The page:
Indie (December 13, 2011)
Review by Aidan Severs
theBREAX didn’t let a week go by in 2011 without their name being in the collective consciousness of the Christian Hip Hop scene. Mixtapes, guest verses, videos, remixes, shows â€“ you name it, last year they D.I.Y.’ed it to swell the number of BREAXheads, consequently building an audible buzz and creating a monumental build up to an independently-released, underground LP: Never Arrive.
Living proof that hard work and perseverance is really worth something, theBREAX have created something pretty stunning â€“ I’ll make that clear from the off. The album contains pleas for the listener not to pigeon-hole the group as well as jokes about working out who they compare to; it sounds like a challenge, but actually the group are very adept at avoiding creating derivative music â€“ in simple terms, their output is creative and fresh. Their secular ties (a Blame One verse, an Exile beat, their previous Rawkus 50 exposure and a Fonzworth Bentley video appearance, for example) mean that they definitely remain relevant to the Hip Hop scene as a whole without isolating themselves in the CHH world – something of importance for those trying to reach unbelievers with the word.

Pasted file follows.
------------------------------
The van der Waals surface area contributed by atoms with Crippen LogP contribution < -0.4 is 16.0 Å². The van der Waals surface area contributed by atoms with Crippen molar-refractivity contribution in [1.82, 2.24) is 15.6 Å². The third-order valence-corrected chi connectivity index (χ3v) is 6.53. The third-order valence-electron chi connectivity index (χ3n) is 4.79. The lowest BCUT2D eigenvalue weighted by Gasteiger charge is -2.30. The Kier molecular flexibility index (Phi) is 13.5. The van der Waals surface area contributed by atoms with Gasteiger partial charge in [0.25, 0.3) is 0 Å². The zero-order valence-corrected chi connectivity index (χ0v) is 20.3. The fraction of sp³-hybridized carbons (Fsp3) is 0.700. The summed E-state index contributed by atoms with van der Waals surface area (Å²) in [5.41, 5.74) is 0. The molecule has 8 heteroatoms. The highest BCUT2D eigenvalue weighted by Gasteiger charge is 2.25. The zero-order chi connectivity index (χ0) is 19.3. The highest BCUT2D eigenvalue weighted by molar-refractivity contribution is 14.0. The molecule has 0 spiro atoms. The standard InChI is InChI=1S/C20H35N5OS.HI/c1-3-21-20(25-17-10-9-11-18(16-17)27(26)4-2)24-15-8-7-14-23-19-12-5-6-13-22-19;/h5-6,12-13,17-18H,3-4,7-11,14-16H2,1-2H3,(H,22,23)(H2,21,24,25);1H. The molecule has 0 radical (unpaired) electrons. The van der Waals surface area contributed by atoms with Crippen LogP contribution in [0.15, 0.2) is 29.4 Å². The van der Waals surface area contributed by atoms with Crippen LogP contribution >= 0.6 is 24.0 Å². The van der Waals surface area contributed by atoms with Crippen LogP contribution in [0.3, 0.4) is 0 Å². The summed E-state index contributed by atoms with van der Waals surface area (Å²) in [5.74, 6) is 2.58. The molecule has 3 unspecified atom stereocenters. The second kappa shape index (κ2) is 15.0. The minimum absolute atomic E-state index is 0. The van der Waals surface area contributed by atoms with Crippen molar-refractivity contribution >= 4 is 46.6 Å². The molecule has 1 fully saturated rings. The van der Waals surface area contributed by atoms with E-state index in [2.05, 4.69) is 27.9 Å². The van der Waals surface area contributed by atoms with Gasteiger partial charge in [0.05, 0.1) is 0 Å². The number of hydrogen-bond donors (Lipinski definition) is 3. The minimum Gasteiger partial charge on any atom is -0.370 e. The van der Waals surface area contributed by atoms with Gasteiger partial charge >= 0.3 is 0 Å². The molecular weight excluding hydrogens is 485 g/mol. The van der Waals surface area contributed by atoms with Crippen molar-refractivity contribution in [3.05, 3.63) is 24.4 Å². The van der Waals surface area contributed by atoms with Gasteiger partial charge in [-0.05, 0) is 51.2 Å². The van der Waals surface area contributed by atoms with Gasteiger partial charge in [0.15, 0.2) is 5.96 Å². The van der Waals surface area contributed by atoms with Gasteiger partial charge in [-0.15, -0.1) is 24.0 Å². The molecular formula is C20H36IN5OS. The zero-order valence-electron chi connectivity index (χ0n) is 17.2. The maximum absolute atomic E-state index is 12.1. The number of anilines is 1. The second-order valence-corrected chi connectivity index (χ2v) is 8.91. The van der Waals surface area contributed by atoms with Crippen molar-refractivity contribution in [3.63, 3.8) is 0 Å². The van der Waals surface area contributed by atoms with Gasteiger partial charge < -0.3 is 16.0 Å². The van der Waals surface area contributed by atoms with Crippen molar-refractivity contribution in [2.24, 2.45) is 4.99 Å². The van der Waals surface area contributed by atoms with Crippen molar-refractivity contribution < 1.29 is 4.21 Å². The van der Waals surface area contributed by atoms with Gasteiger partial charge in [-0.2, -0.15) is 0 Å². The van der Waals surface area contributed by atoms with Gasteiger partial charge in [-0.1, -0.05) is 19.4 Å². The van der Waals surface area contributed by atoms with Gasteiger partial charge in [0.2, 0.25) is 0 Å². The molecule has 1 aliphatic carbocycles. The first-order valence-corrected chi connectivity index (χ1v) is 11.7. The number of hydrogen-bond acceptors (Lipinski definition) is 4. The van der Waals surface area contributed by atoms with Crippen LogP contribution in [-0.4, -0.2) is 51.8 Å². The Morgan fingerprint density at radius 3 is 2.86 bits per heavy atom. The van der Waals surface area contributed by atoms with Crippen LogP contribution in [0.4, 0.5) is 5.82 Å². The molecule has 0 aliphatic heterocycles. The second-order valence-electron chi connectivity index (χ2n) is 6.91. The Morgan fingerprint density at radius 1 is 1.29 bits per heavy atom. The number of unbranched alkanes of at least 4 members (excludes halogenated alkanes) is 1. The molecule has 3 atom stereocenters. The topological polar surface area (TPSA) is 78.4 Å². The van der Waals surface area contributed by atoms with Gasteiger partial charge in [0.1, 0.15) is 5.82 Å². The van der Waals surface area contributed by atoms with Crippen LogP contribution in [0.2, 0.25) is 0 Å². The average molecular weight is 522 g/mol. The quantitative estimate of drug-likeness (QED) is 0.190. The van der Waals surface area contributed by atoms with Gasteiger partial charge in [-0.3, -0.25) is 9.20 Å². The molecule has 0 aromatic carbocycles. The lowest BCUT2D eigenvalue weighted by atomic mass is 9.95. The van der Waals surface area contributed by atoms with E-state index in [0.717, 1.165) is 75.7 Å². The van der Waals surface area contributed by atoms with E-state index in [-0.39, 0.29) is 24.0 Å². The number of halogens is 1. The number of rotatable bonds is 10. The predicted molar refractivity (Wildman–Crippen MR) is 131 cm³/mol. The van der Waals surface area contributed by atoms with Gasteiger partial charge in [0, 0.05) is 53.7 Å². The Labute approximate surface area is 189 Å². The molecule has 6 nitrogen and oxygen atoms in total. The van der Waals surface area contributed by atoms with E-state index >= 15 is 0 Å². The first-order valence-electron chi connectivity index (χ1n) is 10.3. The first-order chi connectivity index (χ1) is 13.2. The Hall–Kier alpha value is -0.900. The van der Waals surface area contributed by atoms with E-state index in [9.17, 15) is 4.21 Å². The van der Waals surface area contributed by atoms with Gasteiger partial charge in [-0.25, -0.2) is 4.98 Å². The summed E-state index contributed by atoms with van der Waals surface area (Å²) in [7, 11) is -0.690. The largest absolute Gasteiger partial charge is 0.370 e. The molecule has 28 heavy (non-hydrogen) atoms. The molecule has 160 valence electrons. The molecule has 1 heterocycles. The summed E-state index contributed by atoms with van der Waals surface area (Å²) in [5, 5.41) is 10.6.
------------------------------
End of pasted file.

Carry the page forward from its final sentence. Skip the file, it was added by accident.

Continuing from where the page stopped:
Lyrically theBREAX are leading lights in the new wave of lyricism, with Ruslan fast making himself an ambassador for witty, entertaining yet poignant and relevant rhymes. theBREAX bring topics and concepts aplenty, as well as just plain old ill rhymes. The MCs litter their raps with references to their faith, firmly embedding them in modern culture, forming a positive musical experience which never comes across too preachy. Guest sings and raps are well chosen to represent the scene without compromising on the unity of the LP’s tracks; Blame One, Lecrae, Shad and Nomis all provide verses.
The overall sound of the album is impossible to pinpoint â€“ it molds together influences from Hip Hop’s 30 years of existence, making for a collection of tracks with credibility and indefinite appeal; it’s likely to appeal to most, from the more traditional Hip Hop fan to the kids who listen to modern ring-tone rap. From the anthemic, guitar-enhanced, slow, synth-fest of â€œIntroâ€ to the fusion of piano, organ and natural drums of â€œOutroâ€ via the infectious, stripped back â€œGet Betterâ€, the simplistic, dance floor vibes of â€œIf You Knewâ€, the straight-up, big beat of â€œtheBREAXâ€ and the jazz of â€œAppreciate Youâ€ the sonics of the album never get tedious despite production coming from a range of beat-makers; each track forms to create one very cohesive album. Jruckers, Cheesebeats, Jimmy Natural, DJ Rek, Exile, Sound Collage Musik and Hezekiah contribute the backdrops for the MCs’ presentation of their craft.
Never Arrive is 16 finely-crafted, well-sequenced tracks, not just some rhymes over some beats thrown together with some artwork. Its possible mass-appeal means this must be one of the albums of 2011 and the fact that they have achieved this without watering anything down â€“ not the message nor the music â€“ whilst remaining distinctively original, is something rarely achieved in an album release.